“So, when Tabitha came I didn’t stand a chance,” Natalie smiled sadly. “She was plain, a plain Jane like me. I was thirteen years old and just about as devastatingly ordinary as a girl could be. If Tabitha had been fabulous in any way it would have scared me off. But that was all a part of her charm. She read me in an instant and know exactly what I needed her to be.
“I think it was my mother who’d purchased the vase at an estate sale in Quechee, Vermont. It was a tiny little porcelain bud vase and I begged her for it. It was so delicate and pretty, everything I wasn’t. Mom allowed me to keep it on my windowsill. I loved glancing over at it’s dainty beauty as I did my homework. It felt grown up, glamourous, like something one of the characters on my soap opera would own.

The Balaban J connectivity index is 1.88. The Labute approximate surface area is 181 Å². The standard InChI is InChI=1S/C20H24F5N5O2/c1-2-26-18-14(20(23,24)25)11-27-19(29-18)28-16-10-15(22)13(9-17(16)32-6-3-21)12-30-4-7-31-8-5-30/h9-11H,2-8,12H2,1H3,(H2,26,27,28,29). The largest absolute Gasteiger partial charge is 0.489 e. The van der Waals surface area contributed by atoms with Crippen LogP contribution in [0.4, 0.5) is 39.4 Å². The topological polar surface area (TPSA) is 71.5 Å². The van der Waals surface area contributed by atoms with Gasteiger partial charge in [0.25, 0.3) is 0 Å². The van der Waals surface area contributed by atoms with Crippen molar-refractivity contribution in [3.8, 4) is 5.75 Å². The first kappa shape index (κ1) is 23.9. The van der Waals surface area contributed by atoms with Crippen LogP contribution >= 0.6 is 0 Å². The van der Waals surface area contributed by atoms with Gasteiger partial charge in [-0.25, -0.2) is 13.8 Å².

“I was in the midst of a distinctly lonely moment when Tabitha first appeared to me. My parents had left me home alone for the night, that particular weekend I believe they were off exploring somewhere in the Adirondacks. They preferred to travel alone and needed someone to watch the cats so I was often left by myself. That night I was in my room listening to music, most likely Carly Simon, wallowing in the loneliness, when suddenly that little bud vase hopped off the windowsill and fell to the floor.
“I quickly snatched it up, afraid it had been cracked in the fall. Relieved to see it still intact I held onto it and continued my crying session. Wishing for a different life, a soap opera life. Filled with handsome men and passion and catty girlfriends, beautiful clothing, and a home filled with fresh flowers and several well-behaved children.